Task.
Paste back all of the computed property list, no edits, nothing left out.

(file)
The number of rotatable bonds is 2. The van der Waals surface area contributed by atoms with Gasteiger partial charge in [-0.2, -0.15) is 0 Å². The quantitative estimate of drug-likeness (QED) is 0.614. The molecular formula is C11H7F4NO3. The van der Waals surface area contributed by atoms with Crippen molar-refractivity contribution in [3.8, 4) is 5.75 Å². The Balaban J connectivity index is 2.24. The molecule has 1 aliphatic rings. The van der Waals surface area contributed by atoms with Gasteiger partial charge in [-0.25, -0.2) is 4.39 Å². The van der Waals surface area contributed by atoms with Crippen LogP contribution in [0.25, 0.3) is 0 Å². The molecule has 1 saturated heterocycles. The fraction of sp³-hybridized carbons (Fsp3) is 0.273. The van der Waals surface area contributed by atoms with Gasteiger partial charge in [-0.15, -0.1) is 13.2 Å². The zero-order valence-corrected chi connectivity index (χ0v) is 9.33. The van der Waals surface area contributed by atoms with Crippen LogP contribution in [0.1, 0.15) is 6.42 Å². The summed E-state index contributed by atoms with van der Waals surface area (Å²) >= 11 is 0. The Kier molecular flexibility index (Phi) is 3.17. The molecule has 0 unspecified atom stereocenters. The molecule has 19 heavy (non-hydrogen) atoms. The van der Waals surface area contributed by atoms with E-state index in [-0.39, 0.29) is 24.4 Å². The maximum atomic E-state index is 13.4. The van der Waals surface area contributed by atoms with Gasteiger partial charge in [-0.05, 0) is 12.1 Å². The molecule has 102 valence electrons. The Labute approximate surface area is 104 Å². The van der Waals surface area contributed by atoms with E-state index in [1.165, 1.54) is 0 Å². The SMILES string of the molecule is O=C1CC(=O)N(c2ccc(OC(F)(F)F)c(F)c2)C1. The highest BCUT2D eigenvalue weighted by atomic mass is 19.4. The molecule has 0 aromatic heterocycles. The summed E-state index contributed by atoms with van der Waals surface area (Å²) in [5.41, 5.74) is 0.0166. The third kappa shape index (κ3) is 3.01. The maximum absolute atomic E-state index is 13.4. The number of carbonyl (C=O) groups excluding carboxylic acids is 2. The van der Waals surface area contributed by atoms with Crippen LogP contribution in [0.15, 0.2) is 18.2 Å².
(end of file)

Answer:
The number of rotatable bonds is 2. The van der Waals surface area contributed by atoms with Gasteiger partial charge in [-0.2, -0.15) is 0 Å². The quantitative estimate of drug-likeness (QED) is 0.614. The molecular formula is C11H7F4NO3. The van der Waals surface area contributed by atoms with Crippen molar-refractivity contribution in [3.8, 4) is 5.75 Å². The Balaban J connectivity index is 2.24. The molecule has 1 aliphatic rings. The van der Waals surface area contributed by atoms with Gasteiger partial charge in [-0.25, -0.2) is 4.39 Å². The van der Waals surface area contributed by atoms with Crippen LogP contribution in [0.25, 0.3) is 0 Å². The molecule has 1 saturated heterocycles. The fraction of sp³-hybridized carbons (Fsp3) is 0.273. The van der Waals surface area contributed by atoms with Gasteiger partial charge in [-0.15, -0.1) is 13.2 Å². The zero-order valence-corrected chi connectivity index (χ0v) is 9.33. The van der Waals surface area contributed by atoms with Crippen LogP contribution in [0.1, 0.15) is 6.42 Å². The summed E-state index contributed by atoms with van der Waals surface area (Å²) >= 11 is 0. The Kier molecular flexibility index (Phi) is 3.17. The molecule has 0 unspecified atom stereocenters. The molecule has 19 heavy (non-hydrogen) atoms. The van der Waals surface area contributed by atoms with E-state index in [-0.39, 0.29) is 24.4 Å². The maximum atomic E-state index is 13.4. The van der Waals surface area contributed by atoms with Gasteiger partial charge in [-0.05, 0) is 12.1 Å². The molecule has 102 valence electrons. The Labute approximate surface area is 104 Å². The van der Waals surface area contributed by atoms with E-state index in [1.165, 1.54) is 0 Å². The SMILES string of the molecule is O=C1CC(=O)N(c2ccc(OC(F)(F)F)c(F)c2)C1. The highest BCUT2D eigenvalue weighted by atomic mass is 19.4. The molecule has 0 aromatic heterocycles. The summed E-state index contributed by atoms with van der Waals surface area (Å²) in [5.41, 5.74) is 0.0166. The third kappa shape index (κ3) is 3.01. The maximum absolute atomic E-state index is 13.4. The number of carbonyl (C=O) groups excluding carboxylic acids is 2. The van der Waals surface area contributed by atoms with Crippen LogP contribution in [0.15, 0.2) is 18.2 Å².